But under a RFRA regime, a judge may be more willing to decide close cases in a claimant’s favor, precisely because the decision isn’t final. “We think that granting the religious exemption won’t much undermine any compelling government interest — but if we’re mistaken, the legislature can easily correct us.” [UPDATE: Just to be clear, of course the legislature often won’t correct the courts, for instance because the correction can’t get past one of the houses of the legislature, or past an executive veto; but the point is that the legislature can correct the courts if it really does take the view — to a degree sufficient to lead to legislative action — that the grant of the religious exemption was a mistake.]

Second, while Sherbert/Yoder-era religious exemption decisions involved the courts overturning a legislative judgment (at least as to religious objector), RFRA decisions involve the courts implementing a legislative judgment. The rhetoric isn’t “Legislatures / regulators are barred by our interpretation of the Constitution from doing this, at least as to religious objectors.” Rather, the rhetoric is “The legislature has asked us to sometimes carve out exemptions from statutes / regulations, and we have followed the legislature’s request.”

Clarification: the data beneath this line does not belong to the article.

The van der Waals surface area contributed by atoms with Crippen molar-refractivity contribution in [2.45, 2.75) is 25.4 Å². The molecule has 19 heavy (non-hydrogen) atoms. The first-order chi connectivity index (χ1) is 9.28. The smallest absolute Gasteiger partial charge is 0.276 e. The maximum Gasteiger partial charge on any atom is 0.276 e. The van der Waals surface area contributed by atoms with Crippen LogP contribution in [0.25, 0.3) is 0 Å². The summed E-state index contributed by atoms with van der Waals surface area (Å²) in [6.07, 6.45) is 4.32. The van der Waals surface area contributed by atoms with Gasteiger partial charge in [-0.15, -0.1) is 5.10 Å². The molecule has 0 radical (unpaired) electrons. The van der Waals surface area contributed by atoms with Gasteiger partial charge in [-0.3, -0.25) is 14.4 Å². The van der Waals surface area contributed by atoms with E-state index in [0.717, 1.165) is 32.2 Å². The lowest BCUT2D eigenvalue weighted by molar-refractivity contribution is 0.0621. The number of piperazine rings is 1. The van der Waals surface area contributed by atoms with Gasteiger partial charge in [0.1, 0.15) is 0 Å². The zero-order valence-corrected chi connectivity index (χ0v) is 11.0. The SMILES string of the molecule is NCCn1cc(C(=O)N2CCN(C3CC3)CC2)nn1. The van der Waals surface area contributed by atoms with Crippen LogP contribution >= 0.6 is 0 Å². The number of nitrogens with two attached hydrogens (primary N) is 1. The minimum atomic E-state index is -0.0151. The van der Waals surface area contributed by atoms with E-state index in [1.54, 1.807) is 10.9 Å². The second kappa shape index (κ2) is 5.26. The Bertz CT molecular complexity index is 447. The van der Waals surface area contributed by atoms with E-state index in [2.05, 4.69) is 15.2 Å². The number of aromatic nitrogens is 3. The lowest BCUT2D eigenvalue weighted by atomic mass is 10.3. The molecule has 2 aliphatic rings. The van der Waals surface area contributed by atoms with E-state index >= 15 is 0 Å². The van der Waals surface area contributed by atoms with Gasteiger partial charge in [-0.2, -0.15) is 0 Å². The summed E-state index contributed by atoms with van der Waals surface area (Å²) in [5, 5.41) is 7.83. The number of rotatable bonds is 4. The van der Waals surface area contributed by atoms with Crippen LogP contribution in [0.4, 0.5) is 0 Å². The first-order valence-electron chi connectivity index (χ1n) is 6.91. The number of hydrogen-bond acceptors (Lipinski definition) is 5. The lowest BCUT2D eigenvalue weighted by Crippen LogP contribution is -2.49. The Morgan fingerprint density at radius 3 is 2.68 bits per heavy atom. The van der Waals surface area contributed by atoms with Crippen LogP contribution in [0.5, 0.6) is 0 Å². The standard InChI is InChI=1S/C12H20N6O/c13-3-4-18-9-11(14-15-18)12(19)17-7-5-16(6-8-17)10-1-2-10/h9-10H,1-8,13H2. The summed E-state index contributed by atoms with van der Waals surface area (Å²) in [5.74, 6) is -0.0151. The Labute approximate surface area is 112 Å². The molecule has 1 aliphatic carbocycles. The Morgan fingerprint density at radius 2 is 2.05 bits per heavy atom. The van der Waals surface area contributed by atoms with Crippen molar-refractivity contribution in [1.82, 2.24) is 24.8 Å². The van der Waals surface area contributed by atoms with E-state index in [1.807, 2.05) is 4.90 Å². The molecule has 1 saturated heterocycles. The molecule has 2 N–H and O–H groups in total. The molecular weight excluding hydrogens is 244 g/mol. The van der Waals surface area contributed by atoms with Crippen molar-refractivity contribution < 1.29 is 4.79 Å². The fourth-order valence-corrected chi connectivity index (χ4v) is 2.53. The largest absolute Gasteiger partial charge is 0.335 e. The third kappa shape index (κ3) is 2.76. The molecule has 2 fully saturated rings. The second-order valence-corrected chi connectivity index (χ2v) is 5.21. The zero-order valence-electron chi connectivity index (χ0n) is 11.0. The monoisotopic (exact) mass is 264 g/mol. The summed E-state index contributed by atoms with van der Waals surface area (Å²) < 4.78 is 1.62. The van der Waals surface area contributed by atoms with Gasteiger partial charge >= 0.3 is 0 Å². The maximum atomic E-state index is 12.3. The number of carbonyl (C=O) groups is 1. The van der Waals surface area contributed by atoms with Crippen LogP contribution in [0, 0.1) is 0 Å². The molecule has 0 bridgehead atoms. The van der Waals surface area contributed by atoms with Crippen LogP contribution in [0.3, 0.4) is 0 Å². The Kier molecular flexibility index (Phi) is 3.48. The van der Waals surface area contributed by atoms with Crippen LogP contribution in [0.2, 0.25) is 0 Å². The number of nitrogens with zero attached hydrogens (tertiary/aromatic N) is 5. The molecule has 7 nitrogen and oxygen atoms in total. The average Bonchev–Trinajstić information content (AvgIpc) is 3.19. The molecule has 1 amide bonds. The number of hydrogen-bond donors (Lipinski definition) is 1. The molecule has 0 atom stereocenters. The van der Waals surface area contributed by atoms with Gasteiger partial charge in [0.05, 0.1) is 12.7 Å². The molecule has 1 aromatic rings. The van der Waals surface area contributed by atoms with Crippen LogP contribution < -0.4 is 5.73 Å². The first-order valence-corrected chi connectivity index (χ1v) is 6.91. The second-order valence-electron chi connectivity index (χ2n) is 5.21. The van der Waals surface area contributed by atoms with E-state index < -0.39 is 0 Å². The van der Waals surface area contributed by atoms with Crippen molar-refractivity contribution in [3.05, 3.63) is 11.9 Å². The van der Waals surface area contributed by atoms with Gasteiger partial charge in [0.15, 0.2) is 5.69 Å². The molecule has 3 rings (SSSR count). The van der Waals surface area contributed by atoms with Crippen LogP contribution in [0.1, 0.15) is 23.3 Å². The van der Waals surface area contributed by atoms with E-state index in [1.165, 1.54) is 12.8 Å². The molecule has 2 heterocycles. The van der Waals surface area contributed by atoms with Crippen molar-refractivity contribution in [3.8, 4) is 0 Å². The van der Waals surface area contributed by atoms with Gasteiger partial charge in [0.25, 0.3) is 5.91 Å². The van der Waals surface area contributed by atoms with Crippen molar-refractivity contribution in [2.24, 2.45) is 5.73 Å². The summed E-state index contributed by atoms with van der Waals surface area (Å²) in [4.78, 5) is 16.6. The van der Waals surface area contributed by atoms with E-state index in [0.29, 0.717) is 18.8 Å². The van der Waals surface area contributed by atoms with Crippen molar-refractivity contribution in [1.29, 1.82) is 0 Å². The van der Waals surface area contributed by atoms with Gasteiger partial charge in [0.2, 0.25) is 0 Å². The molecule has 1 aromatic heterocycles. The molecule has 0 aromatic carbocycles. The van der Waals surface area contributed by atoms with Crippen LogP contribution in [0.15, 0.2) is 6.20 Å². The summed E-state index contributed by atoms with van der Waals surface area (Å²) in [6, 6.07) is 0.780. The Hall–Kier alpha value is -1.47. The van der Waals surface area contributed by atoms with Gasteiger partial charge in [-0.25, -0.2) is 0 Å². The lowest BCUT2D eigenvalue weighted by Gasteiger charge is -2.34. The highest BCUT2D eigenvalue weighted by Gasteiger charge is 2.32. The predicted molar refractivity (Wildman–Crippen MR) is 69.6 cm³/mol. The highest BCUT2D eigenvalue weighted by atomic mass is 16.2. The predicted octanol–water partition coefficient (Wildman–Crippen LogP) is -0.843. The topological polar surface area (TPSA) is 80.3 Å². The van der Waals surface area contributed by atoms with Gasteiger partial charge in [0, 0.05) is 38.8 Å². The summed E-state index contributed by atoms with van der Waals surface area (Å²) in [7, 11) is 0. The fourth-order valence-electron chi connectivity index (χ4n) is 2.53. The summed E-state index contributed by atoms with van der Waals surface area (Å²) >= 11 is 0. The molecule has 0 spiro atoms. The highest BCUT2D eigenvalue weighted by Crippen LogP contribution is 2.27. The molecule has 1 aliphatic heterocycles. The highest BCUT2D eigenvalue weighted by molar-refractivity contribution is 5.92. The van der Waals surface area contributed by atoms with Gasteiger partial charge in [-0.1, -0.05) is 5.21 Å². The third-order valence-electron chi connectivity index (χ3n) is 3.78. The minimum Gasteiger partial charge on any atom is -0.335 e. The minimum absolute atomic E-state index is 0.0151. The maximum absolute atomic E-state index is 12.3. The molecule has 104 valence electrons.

I’m not sure to what extent courts will indeed take this view. There aren’t many lower court decisions applying the federal and state RFRAs, and there is only one Supreme Court decision applying the federal RFRA, Gonzales v. O Centro Espírita Beneficente União do Vegetal (2006). But Gonzales nonetheless provides interesting (though limited) evidence on this.

Gonzales involved the UDV, “a Christian Spiritist sect based in Brazil, with an American branch of approximately 130 individuals. Central to the … faith is receiving communion through hoasca …, a sacramental tea made from two plants unique to the Amazon region. One of the plants … contains dimethyltryptamine (DMT), a hallucinogen … [that] is listed in Schedule I of the [federal] Controlled Substances Act. § 812(c), Schedule I(c).” The UDV sought a religious exemption from the drug ban.